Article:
The edges of the world capture our attention. Think of frontiers such as the frozen mountains of Antarctica, the Australian outback, or the Amazon jungle. They are places of great opportunity and, at the same time, filled with unknown threats.
As Americans, we have long been cast in the mold of the pioneer, thriving at the edges. Think of Benjamin Franklin creating the first public library, the Wright brothers taking flight, or innovators such as Bill Gates and Steve Jobs bringing us into the digital age. The interesting thing about the pioneering spirit is that it is equally conservative and progressive in its outlook. “How so?” you say.
Well, first let’s define these terms (as delivered by Google):
Progressive: a person advocating or implementing social reform or new, liberal ideas.
Conservative: a person who is averse to change and holds to traditional values and attitudes, typically in relation to politics.
With these definitions in mind, think about pioneers in innumerable fields who innovated in creative ways. Their drive to come up with new solutions required innovation and progressive approaches. Yet, at the same time, they innovated to conserve their independence, values, and the opportunity to determine their own destiny.
I am sure that not every pioneer felt drawn to each perspective equally, but they both needed to be present to thrive on the edges of the world. It was not possible to affirm only one way of thinking. It was the combination of these two perspectives that made thriving possible. The progressive perspective kept them moving forward into new possibilities, and the conservative perspective kept them grounded in their values. Together, both of these perspectives made these innovators a powerful force.
Centuries earlier and on another continent, a frontier of a different kind saw a powerful mix of these perspectives held in tandem. E. Stanley Jones, the well-known author, preacher, and missionary to India, shares how the pioneers of the early Church held both of these perspectives. Jones, in his devotional book The Way, highlighted the diversity of the prophets and teachers named in Acts 13:1 as evidence of a Church that brought together differing perspectives and held them in tension.
The Antioch church held both of these [perspectives] together in unbroken fellowship, each cross-fertilizing the other. Any church that does not hold both in a living tension will have no growing point; it will become barren. An arid liberalism and an acrid conservatism are both sterile. Together they could be fruitful. The church must not allow these two groups to drive a wedge into its life. We need a radical conservatism and a conservative radicalism. (pg. 314)
The Church in Antioch was on the edge of the world in its day. Those who had been persecuted by the Jews in Jerusalem had fled to many places, where they were on the leading edge of Christianity. There, at the edge of the world that knew of Jesus, they thrived. In fact, Acts 11:26 says “The disciples were called Christians first at Antioch.”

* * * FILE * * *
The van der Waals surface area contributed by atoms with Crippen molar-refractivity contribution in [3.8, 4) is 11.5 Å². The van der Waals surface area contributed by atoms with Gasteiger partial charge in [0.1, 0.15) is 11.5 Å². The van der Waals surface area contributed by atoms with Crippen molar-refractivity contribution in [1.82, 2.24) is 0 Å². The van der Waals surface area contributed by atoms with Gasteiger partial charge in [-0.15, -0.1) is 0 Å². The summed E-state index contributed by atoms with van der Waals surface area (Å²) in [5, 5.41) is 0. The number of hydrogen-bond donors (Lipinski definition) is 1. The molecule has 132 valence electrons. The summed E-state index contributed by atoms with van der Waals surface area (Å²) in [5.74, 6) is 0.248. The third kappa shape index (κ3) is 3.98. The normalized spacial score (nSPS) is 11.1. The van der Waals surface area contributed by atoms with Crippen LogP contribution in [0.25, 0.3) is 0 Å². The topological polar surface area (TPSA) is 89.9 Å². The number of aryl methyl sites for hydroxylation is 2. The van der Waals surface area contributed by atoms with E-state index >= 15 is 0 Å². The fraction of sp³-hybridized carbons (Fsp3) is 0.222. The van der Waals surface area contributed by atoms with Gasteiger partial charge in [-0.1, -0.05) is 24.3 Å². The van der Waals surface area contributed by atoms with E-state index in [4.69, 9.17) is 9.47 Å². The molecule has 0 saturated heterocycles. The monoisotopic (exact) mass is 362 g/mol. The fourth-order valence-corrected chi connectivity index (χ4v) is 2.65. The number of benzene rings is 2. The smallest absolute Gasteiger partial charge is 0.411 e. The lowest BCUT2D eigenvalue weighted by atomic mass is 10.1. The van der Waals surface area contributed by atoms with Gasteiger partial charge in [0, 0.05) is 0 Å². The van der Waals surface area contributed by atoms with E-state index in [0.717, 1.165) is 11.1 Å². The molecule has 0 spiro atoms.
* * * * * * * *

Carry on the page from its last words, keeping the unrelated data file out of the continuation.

These Jesus-followers could not afford the luxury of settling into one way of thinking. They had to be both innovating into the future of the Church and guarding the truth of Jesus’ teaching. And, as E. Stanley Jones so powerfully said, it was the “living tension” that made them a vibrant force and the first missionary sending Church, sending Paul and Barnabas on their inaugural missionary journey.
Today we sit on the edge of a new frontier. The assembly lines of the 20th Century are diminished and the digital age has disturbed the waters in every pool. We are now finding our way in an age where ideas become empires, reliable barriers are erased by invisible forces long forgotten, and the gaps between us grow as quickly as the technology tools meant to bridge them are created.
On the edges of the world, the North American Church (along with the Church in Europe) seems helpless to push forward into the new frontiers of the 21st Century. I wonder if it has to do with the sterility caused by our polarized positions? The conservatives in our churches pull back to protect what once was and the progressives launch forward eagerly anticipating what will be. How can the Church survive being pulled apart by these forces? The answer is, “It can’t!”
For us in the U.S. Church particularly, here are a few examples of the tensions we must hold:
- We must affirm what has made our country great and yet also integrate into a diverse and globalized world.
- We must uphold the rule of law in regards to immigration and at the same time welcome the foreigner generously.
- We must boldly love those who struggle with same sex attraction while honoring God’s clear design for man and woman.
- We must serve the poor lovingly and yet encourage healthy meritocracy.
It isn’t comfortable to live with these kinds of tensions, but it is what Jesus did. We need to embrace the example of the frontier in Antioch, heed Jones’ wisdom, and resist the tendency to allow differing mindsets to drive the Church apart. Let us humble our hearts, listen to each other, integrate our thinking, and see what God will do with the result. I am optimistic that the result will be a thriving Church on the edges of a new world!